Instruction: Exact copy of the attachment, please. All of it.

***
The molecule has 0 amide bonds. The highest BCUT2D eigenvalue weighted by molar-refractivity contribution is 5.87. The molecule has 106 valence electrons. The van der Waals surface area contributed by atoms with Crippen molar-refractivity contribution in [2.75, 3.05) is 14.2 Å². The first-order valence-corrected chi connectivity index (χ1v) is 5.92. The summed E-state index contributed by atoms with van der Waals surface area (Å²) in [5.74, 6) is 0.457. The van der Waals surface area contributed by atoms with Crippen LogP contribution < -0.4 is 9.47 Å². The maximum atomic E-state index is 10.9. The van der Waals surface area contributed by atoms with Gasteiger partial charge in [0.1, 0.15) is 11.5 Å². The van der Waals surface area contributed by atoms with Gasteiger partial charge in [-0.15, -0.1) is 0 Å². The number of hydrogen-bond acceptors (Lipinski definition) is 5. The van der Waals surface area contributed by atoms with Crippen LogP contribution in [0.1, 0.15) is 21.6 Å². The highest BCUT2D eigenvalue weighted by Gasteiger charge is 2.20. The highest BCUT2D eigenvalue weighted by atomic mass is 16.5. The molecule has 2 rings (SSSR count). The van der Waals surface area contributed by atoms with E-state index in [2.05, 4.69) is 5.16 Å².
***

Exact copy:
The molecule has 0 amide bonds. The highest BCUT2D eigenvalue weighted by molar-refractivity contribution is 5.87. The molecule has 106 valence electrons. The van der Waals surface area contributed by atoms with Crippen molar-refractivity contribution in [2.75, 3.05) is 14.2 Å². The first-order valence-corrected chi connectivity index (χ1v) is 5.92. The summed E-state index contributed by atoms with van der Waals surface area (Å²) in [5.74, 6) is 0.457. The van der Waals surface area contributed by atoms with Crippen LogP contribution < -0.4 is 9.47 Å². The maximum atomic E-state index is 10.9. The van der Waals surface area contributed by atoms with Gasteiger partial charge in [0.1, 0.15) is 11.5 Å². The van der Waals surface area contributed by atoms with Gasteiger partial charge in [-0.15, -0.1) is 0 Å². The number of hydrogen-bond acceptors (Lipinski definition) is 5. The van der Waals surface area contributed by atoms with Crippen LogP contribution in [0.1, 0.15) is 21.6 Å². The highest BCUT2D eigenvalue weighted by Gasteiger charge is 2.20. The highest BCUT2D eigenvalue weighted by atomic mass is 16.5. The molecule has 2 rings (SSSR count). The van der Waals surface area contributed by atoms with E-state index in [2.05, 4.69) is 5.16 Å².